Section One: Development and Historical Background of the Rite
The idea that a woman who has recently given birth is to be set apart and then re-introduced into religious and social life by means of a special rite is not a specifically Western, let alone Christian, idea. While the amount of time for which a childbearing woman is set apart varies from two to 200 days, such rites are found in a number of cultures. Two reasons are most likely for this common practice: On the one hand all things having to do with birth and death, in other words with life as such, are understood as awe-inspiring and causing fear. On the other hand we have to take into account a far more practical reason too: in a rural or agricultural society this could also be a simple means of protection for the new mother who would otherwise have been put back to work within a short period of time after giving birth [Marshall 1989, 51]. It is quite impressive to see what a considerable amount of protection was given for pregant woman in the Middle Ages, going as far as pregant women being exempt from fasting and the beating of a pregnant woman being subject to ecclesial punishment [Franz 1909, 188]. It is therefore not much of a surprise that the church also provided a specific rite for childbearing mothers.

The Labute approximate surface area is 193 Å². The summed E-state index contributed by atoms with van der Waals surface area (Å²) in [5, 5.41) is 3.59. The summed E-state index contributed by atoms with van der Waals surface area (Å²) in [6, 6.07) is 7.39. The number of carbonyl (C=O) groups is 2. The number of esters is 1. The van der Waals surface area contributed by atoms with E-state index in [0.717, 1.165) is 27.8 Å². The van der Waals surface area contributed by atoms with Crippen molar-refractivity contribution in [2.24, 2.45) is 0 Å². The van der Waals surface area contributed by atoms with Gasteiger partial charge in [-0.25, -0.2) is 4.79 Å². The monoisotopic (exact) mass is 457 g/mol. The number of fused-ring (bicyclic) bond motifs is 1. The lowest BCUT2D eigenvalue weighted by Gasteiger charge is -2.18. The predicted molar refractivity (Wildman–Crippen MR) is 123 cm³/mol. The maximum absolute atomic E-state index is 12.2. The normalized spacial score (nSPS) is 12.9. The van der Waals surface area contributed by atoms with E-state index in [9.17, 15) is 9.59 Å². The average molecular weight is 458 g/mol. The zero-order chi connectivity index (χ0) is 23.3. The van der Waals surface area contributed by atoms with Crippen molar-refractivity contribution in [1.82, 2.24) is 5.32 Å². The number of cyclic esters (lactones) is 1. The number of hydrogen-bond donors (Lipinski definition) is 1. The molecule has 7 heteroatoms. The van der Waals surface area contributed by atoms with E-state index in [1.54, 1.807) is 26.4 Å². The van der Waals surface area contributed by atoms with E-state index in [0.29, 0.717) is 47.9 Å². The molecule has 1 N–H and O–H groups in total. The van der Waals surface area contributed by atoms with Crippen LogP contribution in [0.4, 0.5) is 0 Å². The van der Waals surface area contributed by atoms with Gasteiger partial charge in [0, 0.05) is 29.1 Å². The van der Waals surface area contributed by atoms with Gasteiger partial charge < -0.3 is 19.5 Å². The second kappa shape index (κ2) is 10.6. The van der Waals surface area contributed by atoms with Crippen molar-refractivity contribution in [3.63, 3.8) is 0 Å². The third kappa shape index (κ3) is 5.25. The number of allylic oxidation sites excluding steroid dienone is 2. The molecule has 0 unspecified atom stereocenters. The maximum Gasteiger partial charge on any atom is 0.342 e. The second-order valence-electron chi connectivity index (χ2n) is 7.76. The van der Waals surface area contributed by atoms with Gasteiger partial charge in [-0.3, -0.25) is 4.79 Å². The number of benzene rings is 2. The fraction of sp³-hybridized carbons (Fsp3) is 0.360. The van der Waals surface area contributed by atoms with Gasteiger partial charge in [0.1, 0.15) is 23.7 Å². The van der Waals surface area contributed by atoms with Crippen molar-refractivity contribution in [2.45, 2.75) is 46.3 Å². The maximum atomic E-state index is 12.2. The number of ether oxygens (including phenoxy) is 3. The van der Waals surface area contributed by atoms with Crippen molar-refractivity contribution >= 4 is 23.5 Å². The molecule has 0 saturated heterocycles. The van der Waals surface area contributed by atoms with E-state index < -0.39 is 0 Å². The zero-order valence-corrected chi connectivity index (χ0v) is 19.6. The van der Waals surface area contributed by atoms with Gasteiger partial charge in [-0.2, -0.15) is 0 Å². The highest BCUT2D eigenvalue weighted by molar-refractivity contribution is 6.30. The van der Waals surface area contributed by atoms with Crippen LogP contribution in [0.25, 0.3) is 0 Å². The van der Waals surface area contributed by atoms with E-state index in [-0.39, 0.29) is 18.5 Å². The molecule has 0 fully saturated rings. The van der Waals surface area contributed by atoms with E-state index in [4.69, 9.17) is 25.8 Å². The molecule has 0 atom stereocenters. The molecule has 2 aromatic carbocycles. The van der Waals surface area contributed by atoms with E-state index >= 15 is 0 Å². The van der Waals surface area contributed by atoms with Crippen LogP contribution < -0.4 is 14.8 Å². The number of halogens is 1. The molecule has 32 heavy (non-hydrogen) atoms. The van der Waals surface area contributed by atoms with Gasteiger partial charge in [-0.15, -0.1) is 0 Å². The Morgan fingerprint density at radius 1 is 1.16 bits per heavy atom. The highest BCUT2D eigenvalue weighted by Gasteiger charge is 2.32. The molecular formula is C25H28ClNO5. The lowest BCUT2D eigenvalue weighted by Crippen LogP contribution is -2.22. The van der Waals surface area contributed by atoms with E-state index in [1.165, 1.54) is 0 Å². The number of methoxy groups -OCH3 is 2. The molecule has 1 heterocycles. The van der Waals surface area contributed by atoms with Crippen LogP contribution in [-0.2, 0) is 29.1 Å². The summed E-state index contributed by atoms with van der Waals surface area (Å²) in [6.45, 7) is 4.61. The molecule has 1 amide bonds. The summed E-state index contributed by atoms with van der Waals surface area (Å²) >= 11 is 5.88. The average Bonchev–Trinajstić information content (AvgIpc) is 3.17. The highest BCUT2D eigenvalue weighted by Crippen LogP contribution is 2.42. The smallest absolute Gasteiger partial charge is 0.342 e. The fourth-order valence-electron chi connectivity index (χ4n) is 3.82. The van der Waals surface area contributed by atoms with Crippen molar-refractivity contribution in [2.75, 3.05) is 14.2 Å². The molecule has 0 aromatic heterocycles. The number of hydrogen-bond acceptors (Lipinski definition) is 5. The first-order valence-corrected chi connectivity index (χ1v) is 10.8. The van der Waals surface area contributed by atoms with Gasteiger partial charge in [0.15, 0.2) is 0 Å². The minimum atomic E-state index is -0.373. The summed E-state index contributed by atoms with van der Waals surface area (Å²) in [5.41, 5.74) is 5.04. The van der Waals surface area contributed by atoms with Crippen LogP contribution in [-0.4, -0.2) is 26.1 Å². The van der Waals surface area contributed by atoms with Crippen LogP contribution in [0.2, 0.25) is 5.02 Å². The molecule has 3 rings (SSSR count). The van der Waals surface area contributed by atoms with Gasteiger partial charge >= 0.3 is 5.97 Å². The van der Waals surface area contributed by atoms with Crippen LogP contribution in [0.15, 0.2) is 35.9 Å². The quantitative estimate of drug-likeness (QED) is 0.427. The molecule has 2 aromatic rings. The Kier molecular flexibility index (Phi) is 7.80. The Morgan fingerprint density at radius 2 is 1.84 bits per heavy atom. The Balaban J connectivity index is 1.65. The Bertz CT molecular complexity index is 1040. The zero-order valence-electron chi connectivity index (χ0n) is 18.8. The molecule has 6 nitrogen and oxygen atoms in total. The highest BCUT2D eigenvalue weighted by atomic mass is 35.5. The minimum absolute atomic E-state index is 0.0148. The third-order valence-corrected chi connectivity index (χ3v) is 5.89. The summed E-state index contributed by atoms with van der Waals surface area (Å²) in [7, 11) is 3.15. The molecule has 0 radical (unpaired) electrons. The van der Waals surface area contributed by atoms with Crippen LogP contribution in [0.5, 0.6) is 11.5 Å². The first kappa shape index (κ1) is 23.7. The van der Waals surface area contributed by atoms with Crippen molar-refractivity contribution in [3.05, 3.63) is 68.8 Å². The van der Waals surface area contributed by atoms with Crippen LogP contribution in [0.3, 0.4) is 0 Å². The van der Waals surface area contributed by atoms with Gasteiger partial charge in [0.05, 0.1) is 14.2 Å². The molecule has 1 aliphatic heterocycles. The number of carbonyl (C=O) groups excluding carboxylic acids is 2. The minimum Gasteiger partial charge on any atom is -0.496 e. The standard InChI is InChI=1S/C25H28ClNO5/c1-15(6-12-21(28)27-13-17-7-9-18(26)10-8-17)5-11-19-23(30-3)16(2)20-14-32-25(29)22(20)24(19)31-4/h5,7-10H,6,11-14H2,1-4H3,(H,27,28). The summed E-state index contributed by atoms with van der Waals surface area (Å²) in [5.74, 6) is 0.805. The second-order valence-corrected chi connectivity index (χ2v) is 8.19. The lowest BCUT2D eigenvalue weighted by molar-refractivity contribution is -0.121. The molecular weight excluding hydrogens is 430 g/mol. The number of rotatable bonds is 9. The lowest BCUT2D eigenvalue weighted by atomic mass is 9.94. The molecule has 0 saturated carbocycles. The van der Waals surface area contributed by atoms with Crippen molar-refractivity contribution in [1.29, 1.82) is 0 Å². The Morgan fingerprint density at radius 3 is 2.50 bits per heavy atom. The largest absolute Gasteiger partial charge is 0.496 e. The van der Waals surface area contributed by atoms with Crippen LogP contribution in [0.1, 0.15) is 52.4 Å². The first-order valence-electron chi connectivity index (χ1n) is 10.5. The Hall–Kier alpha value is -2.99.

William Coster suggests that because of the ubiquity of the rite one could presume its origins as a response to popular beliefs rather than as an originally Christian invention [Coster 1990, 377]. Keith Thomas in his important book Religion and the Decline of Magic argues in a similar direction when he says that it would be a fairer view to understand the ritual as the result of superstitious popular opinions rather than as its cause [Thomas 1971, 43].